Should I enforce cancellation charges?
Posted 19 November 2019 - 15:33
Posted 19 November 2019 - 15:43
You need the money. This is less serious so maybe reduce the fees that are expected by 5 pounds for both weeks. But this is not about the money it is about the principle really.
Posted 19 November 2019 - 15:57
I should get payment in advance for each half term from January with no refunds but rearrange one lesson only per half term regardless of the reason. Otherwise people just take advantage. .
Posted 19 November 2019 - 16:07
I think we can usually tell whether or not people are taking advantage of us. With an elderly adult, I'd be inclined to be more flexible, and I really wouldn't want an 80-year-old who struggles to get around coming with a cold. I'd just make sure he wss timetabled at the beginning or end of my teaching session, so that there wasn't a gap in the schedule.
Posted 19 November 2019 - 17:04
Posted 19 November 2019 - 17:55
Text him asking for the money?
That's not going to be an option for a significant proportion of 80 year olds!
Posted 19 November 2019 - 18:10
Is he using a popular time slot? My guess is if he's 80 then probably not.
I'd be a bit lenient as all those years do begin to make their presence felt and he probably does struggle physically. Perhaps charge him for just one missing week, and ask him to let you know in good time if ever he needs a second week off.
Posted 19 November 2019 - 20:33
The other consideration (apart from his health /mobility possibly warranting special circumstances), is that a lot of people would assume that if they've been let off several times before, they'll be let off again. If they are only told that isn't the case after the fact, when they're being charged, it could be quite upsetting for someone in your pupil's situation. Unless you'd spoken to him specifically about cancellations after he was last 'let off', I'd be inclined to let it go this time, but then talk with him about what happens next time he needs to miss a lesson.
It's a good opportunity to consider what, if any, concessions you want to make for him... Do you want/need to make sure he's paying every week (in which case, paying in advance would be sensible)? Do you want to put him in a spot to enable a more flexible arrangement, so he can call on the day if he's not feeling up to it? Or do you want to keep things the same, but tell him you need 24hrs notice to cancel without charge from now on (if that was your policy)? It's worth thinking it through, as he's likely to need to cancel more often than most students (with legitimate reason), and you both need to be clear about expectations moving forward.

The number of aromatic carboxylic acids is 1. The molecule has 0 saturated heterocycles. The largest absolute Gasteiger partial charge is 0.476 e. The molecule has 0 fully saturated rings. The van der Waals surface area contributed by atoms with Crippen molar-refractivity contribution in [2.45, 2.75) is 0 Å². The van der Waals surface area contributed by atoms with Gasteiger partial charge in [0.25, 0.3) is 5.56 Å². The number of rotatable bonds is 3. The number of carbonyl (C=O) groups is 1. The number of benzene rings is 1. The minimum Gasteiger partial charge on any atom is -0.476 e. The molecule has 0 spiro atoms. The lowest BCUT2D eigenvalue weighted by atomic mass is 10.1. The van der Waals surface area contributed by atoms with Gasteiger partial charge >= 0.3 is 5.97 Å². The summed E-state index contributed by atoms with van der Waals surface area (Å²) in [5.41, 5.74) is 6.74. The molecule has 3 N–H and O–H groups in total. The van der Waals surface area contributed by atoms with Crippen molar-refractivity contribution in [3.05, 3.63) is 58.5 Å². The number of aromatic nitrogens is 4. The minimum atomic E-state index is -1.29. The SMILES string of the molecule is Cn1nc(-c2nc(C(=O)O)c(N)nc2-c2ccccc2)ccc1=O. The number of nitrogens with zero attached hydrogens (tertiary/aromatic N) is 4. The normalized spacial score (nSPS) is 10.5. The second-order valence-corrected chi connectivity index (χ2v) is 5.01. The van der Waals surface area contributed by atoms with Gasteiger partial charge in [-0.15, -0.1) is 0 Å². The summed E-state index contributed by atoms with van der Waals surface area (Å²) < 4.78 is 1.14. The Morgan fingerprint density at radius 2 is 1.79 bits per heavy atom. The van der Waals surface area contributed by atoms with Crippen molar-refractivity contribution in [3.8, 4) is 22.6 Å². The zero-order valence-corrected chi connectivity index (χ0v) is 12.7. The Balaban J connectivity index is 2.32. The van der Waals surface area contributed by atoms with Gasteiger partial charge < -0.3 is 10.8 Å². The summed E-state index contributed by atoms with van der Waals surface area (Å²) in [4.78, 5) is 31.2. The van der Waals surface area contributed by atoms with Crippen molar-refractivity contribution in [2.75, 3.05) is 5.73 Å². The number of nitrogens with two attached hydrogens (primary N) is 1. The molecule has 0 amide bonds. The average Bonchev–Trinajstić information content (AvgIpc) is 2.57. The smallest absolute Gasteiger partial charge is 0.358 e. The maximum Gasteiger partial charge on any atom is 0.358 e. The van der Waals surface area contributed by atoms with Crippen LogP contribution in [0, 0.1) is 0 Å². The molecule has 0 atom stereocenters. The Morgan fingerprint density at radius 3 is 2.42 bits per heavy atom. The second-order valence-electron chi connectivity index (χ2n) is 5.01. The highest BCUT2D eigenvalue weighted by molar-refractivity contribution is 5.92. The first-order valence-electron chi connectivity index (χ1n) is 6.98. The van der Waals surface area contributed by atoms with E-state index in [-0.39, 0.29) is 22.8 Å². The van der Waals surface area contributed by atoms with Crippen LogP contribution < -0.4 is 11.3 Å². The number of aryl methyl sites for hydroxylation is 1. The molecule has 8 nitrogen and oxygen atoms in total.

Posted 20 November 2019 - 08:34
I would begin by explaining to him what it feels like when someone fails to turn up. Eg If they are normally a good attender you may be worried that something has happened to them. Tell him you waited for X minutes for him to arrive and so on. Then remind him of your cancellation rules. This should make it easier to ask for payment for the missed lesson if that's what you decide.
Unfortunately this sort of problem arises only too often with pay-as-you-go arrangements and I very seldom agree to this any more except in holiday times when I charge a 20% higher fee to offset the inevitable inconvenience of last minute cancellations.
Posted 20 November 2019 - 09:11
That being said, the OP is probably going to have to let this one go as a precedent of not charging has already been established. I think the most they could do would be to warn the pupil that if this happens again, they are going to have to charge. It seems unfair to "change the rules" without warning.
Posted 20 November 2019 - 12:19
I'm a softy like JudithJ, so in this instance I wouldn't charge. I would remind him of your cancellation policy, and say you will have to charge next time. I have been very flexible with a couple of pensioners over fees for missed lessons recently, but feel able to do this because neither are the type to take advantage of me. However, I know there are plenty of forumites who would disagree with me!
Posted 21 November 2019 - 13:57
On the one hand, in the interests of fairness to other pupils who abide by it, it would be wise to apply the cancellation policy evenly across the board, other than in exceptional circumstances. Your discretion is required to determine whether this pupils situation constitutes an exceptional circumstance. That's very much your call.
As others have said, I would always take payment in advance, as it reduces cancellations to a minimum.